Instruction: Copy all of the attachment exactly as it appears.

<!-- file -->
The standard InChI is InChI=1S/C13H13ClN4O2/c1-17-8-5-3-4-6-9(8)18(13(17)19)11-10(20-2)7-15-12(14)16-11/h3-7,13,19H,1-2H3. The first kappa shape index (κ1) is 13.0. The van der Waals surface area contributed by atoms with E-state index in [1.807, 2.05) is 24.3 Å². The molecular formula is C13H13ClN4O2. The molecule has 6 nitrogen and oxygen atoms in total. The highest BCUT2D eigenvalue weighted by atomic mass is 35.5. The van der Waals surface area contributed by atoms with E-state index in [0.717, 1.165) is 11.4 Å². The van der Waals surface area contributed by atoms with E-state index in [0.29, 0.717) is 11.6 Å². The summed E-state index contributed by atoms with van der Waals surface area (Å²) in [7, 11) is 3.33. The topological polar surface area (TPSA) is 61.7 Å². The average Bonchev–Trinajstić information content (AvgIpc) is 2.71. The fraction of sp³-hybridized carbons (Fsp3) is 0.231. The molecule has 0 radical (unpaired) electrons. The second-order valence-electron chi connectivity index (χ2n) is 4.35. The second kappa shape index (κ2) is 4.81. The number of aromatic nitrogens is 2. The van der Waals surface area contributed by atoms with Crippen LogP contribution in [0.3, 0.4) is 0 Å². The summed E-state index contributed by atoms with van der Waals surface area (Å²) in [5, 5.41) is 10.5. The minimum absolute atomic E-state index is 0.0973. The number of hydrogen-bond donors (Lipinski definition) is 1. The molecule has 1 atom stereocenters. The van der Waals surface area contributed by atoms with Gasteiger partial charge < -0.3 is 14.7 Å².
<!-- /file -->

The standard InChI is InChI=1S/C13H13ClN4O2/c1-17-8-5-3-4-6-9(8)18(13(17)19)11-10(20-2)7-15-12(14)16-11/h3-7,13,19H,1-2H3. The first kappa shape index (κ1) is 13.0. The van der Waals surface area contributed by atoms with E-state index in [1.807, 2.05) is 24.3 Å². The molecular formula is C13H13ClN4O2. The molecule has 6 nitrogen and oxygen atoms in total. The highest BCUT2D eigenvalue weighted by atomic mass is 35.5. The van der Waals surface area contributed by atoms with E-state index in [0.717, 1.165) is 11.4 Å². The van der Waals surface area contributed by atoms with E-state index in [0.29, 0.717) is 11.6 Å². The summed E-state index contributed by atoms with van der Waals surface area (Å²) in [7, 11) is 3.33. The topological polar surface area (TPSA) is 61.7 Å². The average Bonchev–Trinajstić information content (AvgIpc) is 2.71. The fraction of sp³-hybridized carbons (Fsp3) is 0.231. The molecule has 0 radical (unpaired) electrons. The second-order valence-electron chi connectivity index (χ2n) is 4.35. The second kappa shape index (κ2) is 4.81. The number of aromatic nitrogens is 2. The van der Waals surface area contributed by atoms with Crippen LogP contribution in [0.3, 0.4) is 0 Å². The summed E-state index contributed by atoms with van der Waals surface area (Å²) in [5, 5.41) is 10.5. The minimum absolute atomic E-state index is 0.0973. The number of hydrogen-bond donors (Lipinski definition) is 1. The molecule has 1 atom stereocenters. The van der Waals surface area contributed by atoms with Gasteiger partial charge < -0.3 is 14.7 Å².